As a multisport athlete, I was always fascinated with competition and how to win. At HBS and later at the Harvard Department of Economics, I was drawn to the field of competition and strategy because it tackles perhaps the most basic question in both business management and industrial economics: What determines corporate performance?
In order to produce generalist courses, business school professors have been forced to invent subjects called strategy, called organizational behavior and so on.
So companies have to be very schizophrenic. On one hand, they have to maintain continuity of strategy. But they also have to be good at continuously improving.
The underlying principles of strategy are enduring, regardless of technology or the pace of change.
A strategy delineates a territory in which a company seeks to be unique.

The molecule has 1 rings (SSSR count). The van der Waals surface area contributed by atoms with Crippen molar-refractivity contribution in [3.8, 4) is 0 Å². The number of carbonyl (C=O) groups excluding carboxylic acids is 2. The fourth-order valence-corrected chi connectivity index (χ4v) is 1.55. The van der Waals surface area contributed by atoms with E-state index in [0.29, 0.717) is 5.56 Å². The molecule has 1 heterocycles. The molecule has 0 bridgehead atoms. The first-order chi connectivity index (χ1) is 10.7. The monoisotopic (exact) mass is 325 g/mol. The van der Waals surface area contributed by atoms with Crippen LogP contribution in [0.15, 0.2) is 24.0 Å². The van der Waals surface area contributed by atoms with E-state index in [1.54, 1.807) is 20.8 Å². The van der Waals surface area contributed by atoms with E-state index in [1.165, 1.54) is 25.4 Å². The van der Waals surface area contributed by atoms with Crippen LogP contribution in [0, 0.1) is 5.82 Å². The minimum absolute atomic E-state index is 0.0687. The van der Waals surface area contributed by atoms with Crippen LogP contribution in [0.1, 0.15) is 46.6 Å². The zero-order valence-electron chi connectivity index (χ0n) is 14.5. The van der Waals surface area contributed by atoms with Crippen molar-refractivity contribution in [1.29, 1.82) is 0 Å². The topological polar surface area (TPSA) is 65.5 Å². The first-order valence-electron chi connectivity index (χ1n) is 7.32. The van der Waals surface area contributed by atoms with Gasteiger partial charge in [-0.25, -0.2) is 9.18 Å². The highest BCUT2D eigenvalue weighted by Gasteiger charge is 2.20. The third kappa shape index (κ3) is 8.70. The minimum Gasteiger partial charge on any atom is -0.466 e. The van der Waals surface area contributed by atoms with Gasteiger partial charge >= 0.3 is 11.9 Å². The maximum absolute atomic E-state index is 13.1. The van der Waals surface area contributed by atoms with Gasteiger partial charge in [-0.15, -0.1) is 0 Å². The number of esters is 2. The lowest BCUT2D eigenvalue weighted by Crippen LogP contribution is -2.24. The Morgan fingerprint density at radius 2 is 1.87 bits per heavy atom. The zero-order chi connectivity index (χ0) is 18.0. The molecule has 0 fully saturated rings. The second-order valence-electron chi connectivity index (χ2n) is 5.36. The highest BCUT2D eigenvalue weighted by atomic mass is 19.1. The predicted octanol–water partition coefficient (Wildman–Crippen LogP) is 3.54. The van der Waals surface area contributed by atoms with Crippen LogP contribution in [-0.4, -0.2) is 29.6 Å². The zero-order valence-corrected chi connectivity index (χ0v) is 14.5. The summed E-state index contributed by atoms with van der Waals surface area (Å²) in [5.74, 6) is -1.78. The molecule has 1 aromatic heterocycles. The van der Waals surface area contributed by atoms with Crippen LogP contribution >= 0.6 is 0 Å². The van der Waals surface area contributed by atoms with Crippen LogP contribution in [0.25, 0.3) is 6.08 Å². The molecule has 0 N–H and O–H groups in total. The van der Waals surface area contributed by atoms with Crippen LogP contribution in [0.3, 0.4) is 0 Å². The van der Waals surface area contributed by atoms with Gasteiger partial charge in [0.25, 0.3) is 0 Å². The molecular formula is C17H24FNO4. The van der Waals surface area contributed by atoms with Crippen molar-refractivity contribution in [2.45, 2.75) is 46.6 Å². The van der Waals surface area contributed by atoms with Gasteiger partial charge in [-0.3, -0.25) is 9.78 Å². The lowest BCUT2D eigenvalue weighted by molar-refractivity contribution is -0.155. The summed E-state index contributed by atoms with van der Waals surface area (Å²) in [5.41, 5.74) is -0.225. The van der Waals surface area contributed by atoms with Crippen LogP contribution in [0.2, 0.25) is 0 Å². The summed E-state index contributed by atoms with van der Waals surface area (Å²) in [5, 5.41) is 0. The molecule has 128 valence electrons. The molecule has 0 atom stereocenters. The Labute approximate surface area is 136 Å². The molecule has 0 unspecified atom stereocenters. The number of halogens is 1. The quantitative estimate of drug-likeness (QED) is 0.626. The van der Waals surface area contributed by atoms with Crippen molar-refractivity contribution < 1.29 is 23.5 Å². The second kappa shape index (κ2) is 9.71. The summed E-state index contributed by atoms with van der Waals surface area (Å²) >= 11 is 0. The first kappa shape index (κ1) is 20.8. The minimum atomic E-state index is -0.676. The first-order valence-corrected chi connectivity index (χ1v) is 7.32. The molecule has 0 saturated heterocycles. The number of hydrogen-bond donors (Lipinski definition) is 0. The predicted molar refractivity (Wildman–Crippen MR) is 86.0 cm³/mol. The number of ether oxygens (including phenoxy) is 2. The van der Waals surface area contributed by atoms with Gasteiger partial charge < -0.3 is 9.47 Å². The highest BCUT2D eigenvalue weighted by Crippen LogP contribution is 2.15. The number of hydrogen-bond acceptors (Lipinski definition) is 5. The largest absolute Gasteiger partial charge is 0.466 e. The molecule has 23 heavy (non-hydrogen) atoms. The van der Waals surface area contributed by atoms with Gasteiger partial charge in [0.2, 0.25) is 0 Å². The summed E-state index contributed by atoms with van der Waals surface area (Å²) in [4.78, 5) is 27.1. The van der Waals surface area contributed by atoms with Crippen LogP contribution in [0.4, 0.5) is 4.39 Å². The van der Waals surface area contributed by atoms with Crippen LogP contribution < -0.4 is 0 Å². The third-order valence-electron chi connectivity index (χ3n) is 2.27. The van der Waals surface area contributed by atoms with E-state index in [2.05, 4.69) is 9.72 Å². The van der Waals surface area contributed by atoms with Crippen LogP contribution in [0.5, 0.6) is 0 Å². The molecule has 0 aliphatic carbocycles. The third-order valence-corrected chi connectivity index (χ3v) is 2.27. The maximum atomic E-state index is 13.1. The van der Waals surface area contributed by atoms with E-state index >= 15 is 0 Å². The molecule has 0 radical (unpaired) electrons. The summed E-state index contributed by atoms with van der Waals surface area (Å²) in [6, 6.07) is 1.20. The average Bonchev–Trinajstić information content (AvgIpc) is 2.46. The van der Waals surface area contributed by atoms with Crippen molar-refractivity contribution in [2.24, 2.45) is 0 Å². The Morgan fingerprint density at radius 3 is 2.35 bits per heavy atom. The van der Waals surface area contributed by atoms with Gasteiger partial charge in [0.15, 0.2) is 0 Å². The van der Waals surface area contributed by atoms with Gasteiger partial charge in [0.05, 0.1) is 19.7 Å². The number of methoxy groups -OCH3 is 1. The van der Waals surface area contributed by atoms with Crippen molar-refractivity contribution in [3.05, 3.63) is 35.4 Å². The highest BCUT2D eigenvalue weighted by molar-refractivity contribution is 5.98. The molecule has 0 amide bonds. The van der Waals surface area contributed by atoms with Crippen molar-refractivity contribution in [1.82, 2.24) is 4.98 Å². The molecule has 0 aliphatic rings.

Strategy is about making choices, trade-offs; it’s about deliberately choosing to be different.
Strategy 101 is about choices: You can’t be all things to all people.
Who asks whether the enemy was defeated by strategy or valor?
As a civil servant in charge of the government’s Strategy Unit, I brought in many people from outside government, including academia and science, to work in the unit, dissecting and solving complex problems from GM crops to alcohol, nuclear proliferation to schools reform.
You may not be interested in strategy, but strategy is interested in you.